Administrators have confirmed more than 150 job losses at rail repairs and refurbishment company Railcare.
BDO said 33 workers had been made redundant at the struggling firm’s plant in Springburn, Glasgow, and 118 at Wolverton, near Milton Keynes, in a move described as "appalling news" by unions.
Business restructuring partner Kim Rayment said: "Following discussions with customers, stakeholders and employees over the past two days, regrettably it has been necessary to make a number of redundancies at Railcare's sites in Springburn, Glasgow and Wolverton, Milton Keynes.
"The majority of staff remain at both sites and we are hopeful that continued customer spending will allow the company to trade through administration. We understand that this will be a distressing time for all concerned, and we will be working to provide what advice and support we can to affected employees.
"There are a number of interested prospective buyers, and the Joint Administrators are working to secure a successful long-term future for the business with the support of customers and remaining staff."
Rail Maritime and Transport (RMT) union leader Bob Crow had yesterday urged the government to intervene to protect jobs at the company.
He said: "This is appalling news and RMT is demanding to know just what Business Secretary Vince Cable and his department have been up to following their pledges to support the workforce at Railcare in getting through this short-term cash flow crisis.
"Yesterday we were told that the Business Department had intervened to stop the redundancy process and yet today 150 skilled and loyal workers have been told personally that they are finished despite the fact that Railcare has a full order book from the end of the summer.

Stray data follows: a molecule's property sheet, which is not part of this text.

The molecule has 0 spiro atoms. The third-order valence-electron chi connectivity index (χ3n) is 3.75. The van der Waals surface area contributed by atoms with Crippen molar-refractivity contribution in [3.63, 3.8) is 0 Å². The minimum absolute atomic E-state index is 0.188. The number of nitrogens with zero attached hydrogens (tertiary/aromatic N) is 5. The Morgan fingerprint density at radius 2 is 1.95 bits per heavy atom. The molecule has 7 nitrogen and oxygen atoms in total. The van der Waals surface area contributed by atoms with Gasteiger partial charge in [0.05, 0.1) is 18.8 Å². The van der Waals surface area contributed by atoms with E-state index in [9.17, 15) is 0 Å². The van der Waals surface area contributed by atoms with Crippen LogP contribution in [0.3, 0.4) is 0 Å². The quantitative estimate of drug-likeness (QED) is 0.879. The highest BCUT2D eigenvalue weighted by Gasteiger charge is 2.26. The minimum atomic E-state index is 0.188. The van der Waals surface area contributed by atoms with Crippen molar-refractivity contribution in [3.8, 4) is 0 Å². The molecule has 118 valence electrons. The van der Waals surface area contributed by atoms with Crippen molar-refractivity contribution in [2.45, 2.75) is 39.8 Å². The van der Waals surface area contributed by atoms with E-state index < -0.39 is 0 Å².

"The names of those on the redundancy list were read out in mass meetings in the most brutal and despicable fashion. This scandal makes a mockery of the government's pledges to support British engineering jobs."
Unite regional secretary John Rowse said: "Vince Cable should not be allowed to wash his hands of Railcare. This is a very short-term attitude as the company has a full order book from October; what it needs are loan facilities to tide it over.
"The administration process in the UK is not fit for purpose as it does not allow enough breathing space for a rescue package to be put together. We should follow the Chapter 11 approach that is used in America which allows more time in these situations.
"This is a terrible blow to the workers made redundant, their families and the local communities."
Business Secretary Vince Cable said: "As soon as we heard Railcare was in difficulty the department got in touch to highlight the usual government support, recognising it is an important part of the railway industry supply chain.
"It's disappointing that we could not help and were unable to stop the company going into administration.
"I continue to take a close interest in this company. Hopefully a buyer can still be found, so as many jobs and skills can be saved as possible. For those losing their jobs and looking to retrain, the government stands ready to help."